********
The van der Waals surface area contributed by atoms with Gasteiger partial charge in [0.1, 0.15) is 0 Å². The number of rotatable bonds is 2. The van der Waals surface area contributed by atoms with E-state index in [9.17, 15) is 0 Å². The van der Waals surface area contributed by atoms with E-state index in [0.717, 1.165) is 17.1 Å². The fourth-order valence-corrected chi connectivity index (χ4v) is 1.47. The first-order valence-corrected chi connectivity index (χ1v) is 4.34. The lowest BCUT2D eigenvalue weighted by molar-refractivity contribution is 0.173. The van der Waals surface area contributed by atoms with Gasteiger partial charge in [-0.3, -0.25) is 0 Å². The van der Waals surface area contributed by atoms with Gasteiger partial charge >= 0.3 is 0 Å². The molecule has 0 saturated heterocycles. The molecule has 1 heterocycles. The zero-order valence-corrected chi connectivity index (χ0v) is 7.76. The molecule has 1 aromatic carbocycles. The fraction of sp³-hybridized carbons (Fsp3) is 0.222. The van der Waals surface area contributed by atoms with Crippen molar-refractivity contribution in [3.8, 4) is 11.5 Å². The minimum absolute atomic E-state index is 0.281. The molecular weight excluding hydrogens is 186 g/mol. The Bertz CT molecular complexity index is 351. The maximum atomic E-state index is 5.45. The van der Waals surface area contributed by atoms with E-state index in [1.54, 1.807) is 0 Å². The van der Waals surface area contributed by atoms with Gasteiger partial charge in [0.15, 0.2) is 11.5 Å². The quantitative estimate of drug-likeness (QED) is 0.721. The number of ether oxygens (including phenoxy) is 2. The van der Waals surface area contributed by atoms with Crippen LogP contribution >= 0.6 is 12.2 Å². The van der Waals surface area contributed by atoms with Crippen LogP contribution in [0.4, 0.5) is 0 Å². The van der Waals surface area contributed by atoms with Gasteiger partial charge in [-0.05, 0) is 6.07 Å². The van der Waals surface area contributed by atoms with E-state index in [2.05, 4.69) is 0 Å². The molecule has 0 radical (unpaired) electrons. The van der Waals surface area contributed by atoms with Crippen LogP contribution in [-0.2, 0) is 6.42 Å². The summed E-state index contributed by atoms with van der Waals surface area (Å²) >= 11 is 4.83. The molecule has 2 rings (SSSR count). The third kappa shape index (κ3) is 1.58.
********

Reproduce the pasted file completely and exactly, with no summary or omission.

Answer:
The van der Waals surface area contributed by atoms with Gasteiger partial charge in [0.1, 0.15) is 0 Å². The number of rotatable bonds is 2. The van der Waals surface area contributed by atoms with E-state index in [9.17, 15) is 0 Å². The van der Waals surface area contributed by atoms with E-state index in [0.717, 1.165) is 17.1 Å². The fourth-order valence-corrected chi connectivity index (χ4v) is 1.47. The first-order valence-corrected chi connectivity index (χ1v) is 4.34. The lowest BCUT2D eigenvalue weighted by molar-refractivity contribution is 0.173. The van der Waals surface area contributed by atoms with Gasteiger partial charge in [-0.3, -0.25) is 0 Å². The van der Waals surface area contributed by atoms with Gasteiger partial charge >= 0.3 is 0 Å². The molecule has 0 saturated heterocycles. The molecule has 1 heterocycles. The zero-order valence-corrected chi connectivity index (χ0v) is 7.76. The molecule has 1 aromatic carbocycles. The fraction of sp³-hybridized carbons (Fsp3) is 0.222. The van der Waals surface area contributed by atoms with Crippen molar-refractivity contribution in [3.8, 4) is 11.5 Å². The minimum absolute atomic E-state index is 0.281. The molecular weight excluding hydrogens is 186 g/mol. The Bertz CT molecular complexity index is 351. The maximum atomic E-state index is 5.45. The van der Waals surface area contributed by atoms with E-state index in [1.54, 1.807) is 0 Å². The van der Waals surface area contributed by atoms with Gasteiger partial charge in [0.15, 0.2) is 11.5 Å². The quantitative estimate of drug-likeness (QED) is 0.721. The number of ether oxygens (including phenoxy) is 2. The van der Waals surface area contributed by atoms with Crippen LogP contribution >= 0.6 is 12.2 Å². The van der Waals surface area contributed by atoms with Crippen LogP contribution in [0.4, 0.5) is 0 Å². The van der Waals surface area contributed by atoms with Gasteiger partial charge in [-0.05, 0) is 6.07 Å². The van der Waals surface area contributed by atoms with E-state index in [2.05, 4.69) is 0 Å². The molecule has 0 radical (unpaired) electrons. The van der Waals surface area contributed by atoms with Crippen LogP contribution in [-0.2, 0) is 6.42 Å². The summed E-state index contributed by atoms with van der Waals surface area (Å²) >= 11 is 4.83. The molecule has 2 rings (SSSR count). The third kappa shape index (κ3) is 1.58.